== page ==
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After a severe 21-percent drop in its value last year, University officials announced this afternoon that the University’s endowment rebounded somewhat in the past year, growing 12.3 percent.

The growth, from $6 billion to $6.6 billion as of June 30, 2010, begins the recovery from last year’s $1.6 billion loss. However, the figure leaves much more to gain back before the University’s long term portfolio is back to its 2008 level, when the endowment reached an all time high of more than $7.6 billion.

The return is higher than expected by University officials like Tim Slottow, the University’s executive vice president and chief financial officer, who told the regents in June that he was predicting an 11.5 percent return on the endowment investments.

The return is on par with what several other universities across the country have experienced, putting the University in the top quartile of investment returns for the year.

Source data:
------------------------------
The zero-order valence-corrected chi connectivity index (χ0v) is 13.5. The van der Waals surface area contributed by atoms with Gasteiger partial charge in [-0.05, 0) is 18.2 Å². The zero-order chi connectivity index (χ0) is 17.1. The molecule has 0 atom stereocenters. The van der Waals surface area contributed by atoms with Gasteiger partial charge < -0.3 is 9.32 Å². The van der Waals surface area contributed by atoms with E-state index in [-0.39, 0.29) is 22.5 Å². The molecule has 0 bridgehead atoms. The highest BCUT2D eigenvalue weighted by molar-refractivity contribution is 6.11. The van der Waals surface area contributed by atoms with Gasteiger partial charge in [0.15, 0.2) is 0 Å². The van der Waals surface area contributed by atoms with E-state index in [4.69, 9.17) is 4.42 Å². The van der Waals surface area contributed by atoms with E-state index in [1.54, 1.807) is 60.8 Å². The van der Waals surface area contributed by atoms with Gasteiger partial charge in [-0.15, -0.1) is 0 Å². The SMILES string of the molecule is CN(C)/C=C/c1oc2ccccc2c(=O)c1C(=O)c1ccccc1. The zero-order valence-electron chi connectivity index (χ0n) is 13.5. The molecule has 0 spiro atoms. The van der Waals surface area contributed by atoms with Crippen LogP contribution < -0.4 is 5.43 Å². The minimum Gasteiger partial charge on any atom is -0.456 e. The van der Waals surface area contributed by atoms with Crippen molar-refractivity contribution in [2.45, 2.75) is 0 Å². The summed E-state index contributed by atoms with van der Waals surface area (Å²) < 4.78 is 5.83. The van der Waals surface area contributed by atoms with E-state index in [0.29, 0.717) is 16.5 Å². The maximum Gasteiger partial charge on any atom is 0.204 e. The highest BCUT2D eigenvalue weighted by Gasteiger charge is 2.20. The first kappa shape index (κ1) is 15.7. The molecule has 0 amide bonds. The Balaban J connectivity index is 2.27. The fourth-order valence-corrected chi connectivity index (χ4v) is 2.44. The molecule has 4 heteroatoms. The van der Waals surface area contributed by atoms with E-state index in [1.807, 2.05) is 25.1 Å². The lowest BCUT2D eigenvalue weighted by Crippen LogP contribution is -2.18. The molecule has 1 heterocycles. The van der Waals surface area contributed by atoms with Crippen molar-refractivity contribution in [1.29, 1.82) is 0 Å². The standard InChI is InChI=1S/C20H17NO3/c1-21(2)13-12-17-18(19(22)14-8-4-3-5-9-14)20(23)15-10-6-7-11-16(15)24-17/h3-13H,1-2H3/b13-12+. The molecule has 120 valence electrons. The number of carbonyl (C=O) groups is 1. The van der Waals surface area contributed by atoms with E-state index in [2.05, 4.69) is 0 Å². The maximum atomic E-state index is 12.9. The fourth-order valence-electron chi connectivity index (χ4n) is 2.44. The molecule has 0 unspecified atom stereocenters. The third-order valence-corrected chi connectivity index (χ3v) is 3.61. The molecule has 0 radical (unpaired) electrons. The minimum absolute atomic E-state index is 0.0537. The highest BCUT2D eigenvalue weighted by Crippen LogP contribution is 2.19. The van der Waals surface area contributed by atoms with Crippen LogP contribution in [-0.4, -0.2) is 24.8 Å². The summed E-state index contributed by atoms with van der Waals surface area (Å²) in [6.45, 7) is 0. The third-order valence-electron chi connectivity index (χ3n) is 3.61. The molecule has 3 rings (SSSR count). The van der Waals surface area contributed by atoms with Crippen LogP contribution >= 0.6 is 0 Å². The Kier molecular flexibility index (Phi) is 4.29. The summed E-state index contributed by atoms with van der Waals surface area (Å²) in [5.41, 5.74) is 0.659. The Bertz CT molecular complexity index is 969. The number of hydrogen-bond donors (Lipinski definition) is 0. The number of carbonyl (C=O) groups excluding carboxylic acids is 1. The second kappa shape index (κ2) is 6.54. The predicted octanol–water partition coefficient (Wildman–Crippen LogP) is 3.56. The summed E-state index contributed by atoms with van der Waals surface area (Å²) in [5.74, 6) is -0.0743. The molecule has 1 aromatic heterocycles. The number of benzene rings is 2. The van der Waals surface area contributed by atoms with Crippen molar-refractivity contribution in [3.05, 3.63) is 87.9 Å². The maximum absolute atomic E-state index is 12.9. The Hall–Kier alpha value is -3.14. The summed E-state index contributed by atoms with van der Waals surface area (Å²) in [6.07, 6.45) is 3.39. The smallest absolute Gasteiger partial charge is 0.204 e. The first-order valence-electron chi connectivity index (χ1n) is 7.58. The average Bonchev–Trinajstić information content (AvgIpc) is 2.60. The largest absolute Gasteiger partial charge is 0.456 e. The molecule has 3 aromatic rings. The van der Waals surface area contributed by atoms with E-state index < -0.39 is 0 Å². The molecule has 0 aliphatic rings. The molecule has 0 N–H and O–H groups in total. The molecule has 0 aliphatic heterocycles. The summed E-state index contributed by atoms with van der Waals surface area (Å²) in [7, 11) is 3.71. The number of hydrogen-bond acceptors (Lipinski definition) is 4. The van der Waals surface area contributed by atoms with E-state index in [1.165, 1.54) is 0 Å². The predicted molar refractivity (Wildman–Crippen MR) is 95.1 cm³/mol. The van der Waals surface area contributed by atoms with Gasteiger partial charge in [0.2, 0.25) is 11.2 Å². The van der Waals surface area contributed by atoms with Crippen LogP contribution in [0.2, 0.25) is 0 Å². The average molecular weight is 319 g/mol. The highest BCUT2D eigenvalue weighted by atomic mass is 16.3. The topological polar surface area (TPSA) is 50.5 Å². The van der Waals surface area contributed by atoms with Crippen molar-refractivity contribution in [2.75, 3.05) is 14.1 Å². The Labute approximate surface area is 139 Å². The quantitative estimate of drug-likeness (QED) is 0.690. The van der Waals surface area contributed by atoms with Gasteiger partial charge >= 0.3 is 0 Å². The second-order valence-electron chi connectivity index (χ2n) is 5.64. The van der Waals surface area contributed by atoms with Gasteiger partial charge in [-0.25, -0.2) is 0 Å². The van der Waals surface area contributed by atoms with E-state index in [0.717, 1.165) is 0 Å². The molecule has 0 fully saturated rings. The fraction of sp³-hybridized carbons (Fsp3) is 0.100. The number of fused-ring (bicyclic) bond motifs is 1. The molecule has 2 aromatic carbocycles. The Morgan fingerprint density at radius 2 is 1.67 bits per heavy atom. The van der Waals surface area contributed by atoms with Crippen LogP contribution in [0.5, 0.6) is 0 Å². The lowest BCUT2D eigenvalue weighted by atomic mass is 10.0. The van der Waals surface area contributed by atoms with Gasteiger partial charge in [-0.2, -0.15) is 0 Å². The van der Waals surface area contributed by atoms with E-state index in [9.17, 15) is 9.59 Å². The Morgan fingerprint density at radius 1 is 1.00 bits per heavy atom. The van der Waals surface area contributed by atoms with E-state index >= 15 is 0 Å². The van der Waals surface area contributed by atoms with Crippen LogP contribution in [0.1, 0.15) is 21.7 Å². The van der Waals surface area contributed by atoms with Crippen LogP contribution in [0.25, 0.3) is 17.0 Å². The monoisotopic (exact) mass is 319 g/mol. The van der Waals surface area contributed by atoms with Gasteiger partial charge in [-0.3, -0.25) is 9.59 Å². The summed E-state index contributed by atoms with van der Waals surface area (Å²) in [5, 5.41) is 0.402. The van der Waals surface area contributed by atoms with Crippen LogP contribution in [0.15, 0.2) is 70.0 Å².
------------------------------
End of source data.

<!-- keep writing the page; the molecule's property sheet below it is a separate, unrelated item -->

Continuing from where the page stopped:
The University of Virginia saw a 12.5 percent return on its endowment this year, helping to offset its 21-percent loss last year. Similarly, Harvard University gained 11 percent on its endowment this year, which helped make back losses it suffered in 2009 when it lost 27.3 percent of it’s value. And Yale University saw an 8.9-percent bump this year on its endowment, which fell by 24.6 percent last year.

To protect itself from volatility in the market, University officials implemented a seven-year rolling average in 2006 that averages the endowment’s most recent 28 quarterly statements to determine the value on which the endowment’s payout is calculated. The long-term approach of the calculation helps smooth out peaks and valleys in the endowments value — protecting the University from volatility in the endowment’s value, as it did when the endowment values across the country fell last year.

The University’s Board of Regents also approved a proposal over the summer that will lower the rate of endowment spending — taking it down a half percent from a 5 percent annual distribution to a 4.5 percent annual distribution. The measure is being implemented gradually to ensure that the total dollar amount distributed does not fall during implementation.

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